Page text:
Died : 28 September 1916
Photograph courtesy of Mark Milton & John Streeter
Although Arthur lived for a time in Ringmer he was born in Lower Dicker and his parents Benjamin and Ruth had their home in Hellingly. Furthermore it was to Upper Horsebridge, Hellingly that Arthur's wife Florence Kathleen moved after his death. Indeed he is honoured on Hellingly War Memorial as well as on our own.
Arthur originally enlisted at Lewes into the Royal Sussex Regiment as a Private with number 10689. He was transferred to the 7th Battalion of the Queen's (Royal West Surrey Regiment) and given the new number G/24552. It was not, however, until after 1915 that Private Bourner joined his unit as part of the 18th (Eastern) Division in France. This limited his medal entitlement to the British War & Victory Medals.
A fairly quiet few months passed before the commencement of the Battles of the Somme. On the opening day, 1st July 1916, the area attacked by Arthur Bourner's Division near Montauban was one of the few to be successfully breached and held. The 7th Queen's 159 fatal casualties, with many more wounded, were considered 'light' when compared to other units. No real let up occurred and the 18th Division fought several more desperate battles in July before being relieved during August. The time was spent in intensive training for a major offensive during September against the fortified village of Thiepval. The attack against there on 1st July by the 36th (Ulster) Division had been a costly failure and many brave Irish lads died in the attempt. Now it was the turn of the 18th Division with Arthur Bourner in the 7th Queen's. After two days desperate hand to hand fighting the remains of Thiepval were taken. The next objective was a German strong point on the ridge overlooking Thiepval, 1,000 yards to the north, and known as Schwaben Redoubt. It was a complex interlocking trench system well fortified for all round defence.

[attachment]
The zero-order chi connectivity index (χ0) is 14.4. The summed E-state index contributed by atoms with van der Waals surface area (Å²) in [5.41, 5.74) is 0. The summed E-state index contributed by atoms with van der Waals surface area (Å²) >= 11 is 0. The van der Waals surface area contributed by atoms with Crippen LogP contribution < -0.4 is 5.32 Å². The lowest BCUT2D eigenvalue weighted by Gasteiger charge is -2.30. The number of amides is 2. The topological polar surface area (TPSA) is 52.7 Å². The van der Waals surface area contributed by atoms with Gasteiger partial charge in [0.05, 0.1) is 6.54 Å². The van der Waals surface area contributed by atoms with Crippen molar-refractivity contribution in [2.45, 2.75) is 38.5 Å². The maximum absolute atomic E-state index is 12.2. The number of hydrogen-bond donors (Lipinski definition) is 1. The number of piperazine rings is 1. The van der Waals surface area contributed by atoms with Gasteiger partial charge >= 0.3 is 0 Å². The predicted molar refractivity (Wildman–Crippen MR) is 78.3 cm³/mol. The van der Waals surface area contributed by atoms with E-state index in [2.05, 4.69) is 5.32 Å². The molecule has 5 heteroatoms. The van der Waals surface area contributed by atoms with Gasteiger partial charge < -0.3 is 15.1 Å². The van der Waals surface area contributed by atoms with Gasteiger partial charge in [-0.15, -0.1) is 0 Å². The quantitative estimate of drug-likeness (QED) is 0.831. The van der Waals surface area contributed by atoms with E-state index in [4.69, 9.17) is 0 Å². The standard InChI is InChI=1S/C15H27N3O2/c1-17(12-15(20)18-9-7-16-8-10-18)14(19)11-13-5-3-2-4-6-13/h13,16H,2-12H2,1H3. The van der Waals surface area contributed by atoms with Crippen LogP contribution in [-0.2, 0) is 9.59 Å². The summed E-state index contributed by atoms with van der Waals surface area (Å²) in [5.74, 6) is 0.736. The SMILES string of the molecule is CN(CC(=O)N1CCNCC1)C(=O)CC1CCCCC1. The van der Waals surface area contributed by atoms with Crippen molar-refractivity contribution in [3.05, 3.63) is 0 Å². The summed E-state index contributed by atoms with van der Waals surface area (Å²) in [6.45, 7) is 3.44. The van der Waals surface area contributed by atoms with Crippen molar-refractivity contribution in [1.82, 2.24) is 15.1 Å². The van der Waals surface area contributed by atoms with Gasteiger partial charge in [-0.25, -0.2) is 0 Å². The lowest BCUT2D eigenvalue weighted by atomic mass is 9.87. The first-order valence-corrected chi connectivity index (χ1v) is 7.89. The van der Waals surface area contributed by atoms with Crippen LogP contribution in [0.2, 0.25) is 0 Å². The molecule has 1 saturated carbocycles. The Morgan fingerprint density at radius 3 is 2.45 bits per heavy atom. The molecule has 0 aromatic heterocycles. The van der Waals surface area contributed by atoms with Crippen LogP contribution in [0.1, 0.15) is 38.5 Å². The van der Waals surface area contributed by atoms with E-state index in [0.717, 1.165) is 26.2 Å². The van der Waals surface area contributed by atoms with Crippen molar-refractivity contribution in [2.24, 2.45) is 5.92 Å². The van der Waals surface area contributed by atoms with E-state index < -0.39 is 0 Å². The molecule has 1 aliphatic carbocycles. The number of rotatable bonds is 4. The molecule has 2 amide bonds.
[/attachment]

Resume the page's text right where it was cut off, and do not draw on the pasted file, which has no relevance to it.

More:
The 7th Queen's formed up for the attack under the watchful eye of a German observation balloon, which rendered all attempts at surprise null and void. Although supported by the exhausted Division there was only one other battalion in the first wave. They moved forward at 1pm on 28th September 1916 and took intermediate defence lines with few casualties. Inch by inch the ground up to the Redoubt was won and then a furious struggle took place for possession of the individual posts at the Schwaben Redoubt. Many machine gun nests were bombed into silence by expert grenade throwing and sniping of exposed enemy heads. Little by little the bastion was wrestled from the Germans during the course of that and the following day.
The capture of Schwaben Redoubt cost the 7th Queen's some 395 casualties, many fatal, including Private Arthur Bourner. He is buried in Connaught Cemetery, at the foot of the rise, the capture of which cost him his life at the age of 28.
Grave of Athur Bourner, Connaught Cemetery, Thiepval, France
Adapted from Valiant Hearts of Ringmer by Geoff Bridger: Ammonite Press, 1993